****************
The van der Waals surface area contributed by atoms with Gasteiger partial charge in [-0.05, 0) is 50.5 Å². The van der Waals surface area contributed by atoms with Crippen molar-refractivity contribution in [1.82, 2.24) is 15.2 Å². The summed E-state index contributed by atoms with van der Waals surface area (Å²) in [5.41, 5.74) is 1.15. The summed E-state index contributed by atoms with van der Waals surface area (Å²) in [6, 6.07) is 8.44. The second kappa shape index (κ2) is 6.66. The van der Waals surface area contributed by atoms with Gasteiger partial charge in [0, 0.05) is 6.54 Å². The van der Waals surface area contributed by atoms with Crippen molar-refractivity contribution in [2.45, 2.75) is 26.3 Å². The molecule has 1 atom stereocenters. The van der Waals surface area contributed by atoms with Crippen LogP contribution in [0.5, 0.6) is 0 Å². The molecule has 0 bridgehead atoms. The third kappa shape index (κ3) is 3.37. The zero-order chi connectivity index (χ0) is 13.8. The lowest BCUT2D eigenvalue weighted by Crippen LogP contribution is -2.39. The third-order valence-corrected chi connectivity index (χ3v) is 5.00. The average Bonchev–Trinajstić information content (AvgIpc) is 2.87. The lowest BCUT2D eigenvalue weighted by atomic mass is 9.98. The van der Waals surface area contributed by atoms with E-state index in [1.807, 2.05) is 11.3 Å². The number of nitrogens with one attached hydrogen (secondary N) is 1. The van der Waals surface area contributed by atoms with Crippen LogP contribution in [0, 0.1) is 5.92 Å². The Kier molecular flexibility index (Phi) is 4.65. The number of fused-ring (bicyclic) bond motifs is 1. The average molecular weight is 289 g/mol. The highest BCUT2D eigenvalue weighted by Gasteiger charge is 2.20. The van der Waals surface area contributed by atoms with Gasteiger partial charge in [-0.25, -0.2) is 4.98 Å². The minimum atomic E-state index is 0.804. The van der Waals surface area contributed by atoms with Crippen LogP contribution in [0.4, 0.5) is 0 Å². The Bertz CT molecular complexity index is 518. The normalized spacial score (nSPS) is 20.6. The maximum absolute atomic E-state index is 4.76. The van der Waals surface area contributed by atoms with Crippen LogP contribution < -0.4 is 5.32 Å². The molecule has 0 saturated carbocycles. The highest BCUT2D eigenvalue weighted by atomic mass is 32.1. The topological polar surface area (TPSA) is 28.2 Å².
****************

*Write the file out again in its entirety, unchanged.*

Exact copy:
The van der Waals surface area contributed by atoms with Gasteiger partial charge in [-0.05, 0) is 50.5 Å². The van der Waals surface area contributed by atoms with Crippen molar-refractivity contribution in [1.82, 2.24) is 15.2 Å². The summed E-state index contributed by atoms with van der Waals surface area (Å²) in [5.41, 5.74) is 1.15. The summed E-state index contributed by atoms with van der Waals surface area (Å²) in [6, 6.07) is 8.44. The second kappa shape index (κ2) is 6.66. The van der Waals surface area contributed by atoms with Gasteiger partial charge in [0, 0.05) is 6.54 Å². The van der Waals surface area contributed by atoms with Crippen molar-refractivity contribution in [2.45, 2.75) is 26.3 Å². The molecule has 1 atom stereocenters. The van der Waals surface area contributed by atoms with Crippen LogP contribution in [0.5, 0.6) is 0 Å². The molecule has 0 bridgehead atoms. The third kappa shape index (κ3) is 3.37. The zero-order chi connectivity index (χ0) is 13.8. The lowest BCUT2D eigenvalue weighted by Crippen LogP contribution is -2.39. The third-order valence-corrected chi connectivity index (χ3v) is 5.00. The average Bonchev–Trinajstić information content (AvgIpc) is 2.87. The lowest BCUT2D eigenvalue weighted by atomic mass is 9.98. The van der Waals surface area contributed by atoms with E-state index in [1.807, 2.05) is 11.3 Å². The number of nitrogens with one attached hydrogen (secondary N) is 1. The van der Waals surface area contributed by atoms with Crippen LogP contribution in [0, 0.1) is 5.92 Å². The Kier molecular flexibility index (Phi) is 4.65. The number of fused-ring (bicyclic) bond motifs is 1. The average molecular weight is 289 g/mol. The highest BCUT2D eigenvalue weighted by Gasteiger charge is 2.20. The van der Waals surface area contributed by atoms with Gasteiger partial charge in [-0.25, -0.2) is 4.98 Å². The minimum atomic E-state index is 0.804. The van der Waals surface area contributed by atoms with Crippen LogP contribution in [0.4, 0.5) is 0 Å². The Bertz CT molecular complexity index is 518. The normalized spacial score (nSPS) is 20.6. The maximum absolute atomic E-state index is 4.76. The van der Waals surface area contributed by atoms with Crippen LogP contribution < -0.4 is 5.32 Å². The molecule has 0 saturated carbocycles. The highest BCUT2D eigenvalue weighted by atomic mass is 32.1. The topological polar surface area (TPSA) is 28.2 Å².